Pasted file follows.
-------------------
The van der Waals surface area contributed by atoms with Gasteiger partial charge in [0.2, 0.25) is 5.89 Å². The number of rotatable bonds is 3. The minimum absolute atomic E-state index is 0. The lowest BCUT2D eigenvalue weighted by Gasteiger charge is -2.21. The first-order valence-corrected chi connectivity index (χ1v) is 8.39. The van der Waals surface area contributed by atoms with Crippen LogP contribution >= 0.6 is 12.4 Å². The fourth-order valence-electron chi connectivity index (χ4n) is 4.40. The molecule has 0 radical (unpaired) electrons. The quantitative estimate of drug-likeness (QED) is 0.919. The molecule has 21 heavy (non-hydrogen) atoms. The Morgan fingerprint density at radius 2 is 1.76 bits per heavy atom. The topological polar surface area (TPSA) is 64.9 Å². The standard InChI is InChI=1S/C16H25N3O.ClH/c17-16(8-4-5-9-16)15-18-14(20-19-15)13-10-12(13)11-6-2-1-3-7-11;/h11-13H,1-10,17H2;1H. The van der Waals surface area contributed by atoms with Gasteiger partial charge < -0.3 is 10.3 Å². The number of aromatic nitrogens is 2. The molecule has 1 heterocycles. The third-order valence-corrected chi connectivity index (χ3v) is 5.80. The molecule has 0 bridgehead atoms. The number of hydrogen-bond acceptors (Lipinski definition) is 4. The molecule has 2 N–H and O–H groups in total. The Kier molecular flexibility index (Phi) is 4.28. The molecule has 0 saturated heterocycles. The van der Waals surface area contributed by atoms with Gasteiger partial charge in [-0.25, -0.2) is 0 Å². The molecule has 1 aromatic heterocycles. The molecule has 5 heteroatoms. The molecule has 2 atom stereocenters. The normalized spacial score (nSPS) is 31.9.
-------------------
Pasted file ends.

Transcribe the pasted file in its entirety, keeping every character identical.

The van der Waals surface area contributed by atoms with Gasteiger partial charge in [0.2, 0.25) is 5.89 Å². The number of rotatable bonds is 3. The minimum absolute atomic E-state index is 0. The lowest BCUT2D eigenvalue weighted by Gasteiger charge is -2.21. The first-order valence-corrected chi connectivity index (χ1v) is 8.39. The van der Waals surface area contributed by atoms with Crippen LogP contribution >= 0.6 is 12.4 Å². The fourth-order valence-electron chi connectivity index (χ4n) is 4.40. The molecule has 0 radical (unpaired) electrons. The quantitative estimate of drug-likeness (QED) is 0.919. The molecule has 21 heavy (non-hydrogen) atoms. The Morgan fingerprint density at radius 2 is 1.76 bits per heavy atom. The topological polar surface area (TPSA) is 64.9 Å². The standard InChI is InChI=1S/C16H25N3O.ClH/c17-16(8-4-5-9-16)15-18-14(20-19-15)13-10-12(13)11-6-2-1-3-7-11;/h11-13H,1-10,17H2;1H. The van der Waals surface area contributed by atoms with Gasteiger partial charge < -0.3 is 10.3 Å². The number of aromatic nitrogens is 2. The molecule has 1 heterocycles. The third-order valence-corrected chi connectivity index (χ3v) is 5.80. The molecule has 0 bridgehead atoms. The number of hydrogen-bond acceptors (Lipinski definition) is 4. The molecule has 2 N–H and O–H groups in total. The Kier molecular flexibility index (Phi) is 4.28. The molecule has 0 saturated heterocycles. The van der Waals surface area contributed by atoms with Gasteiger partial charge in [-0.25, -0.2) is 0 Å². The molecule has 1 aromatic heterocycles. The molecule has 5 heteroatoms. The molecule has 2 atom stereocenters. The normalized spacial score (nSPS) is 31.9.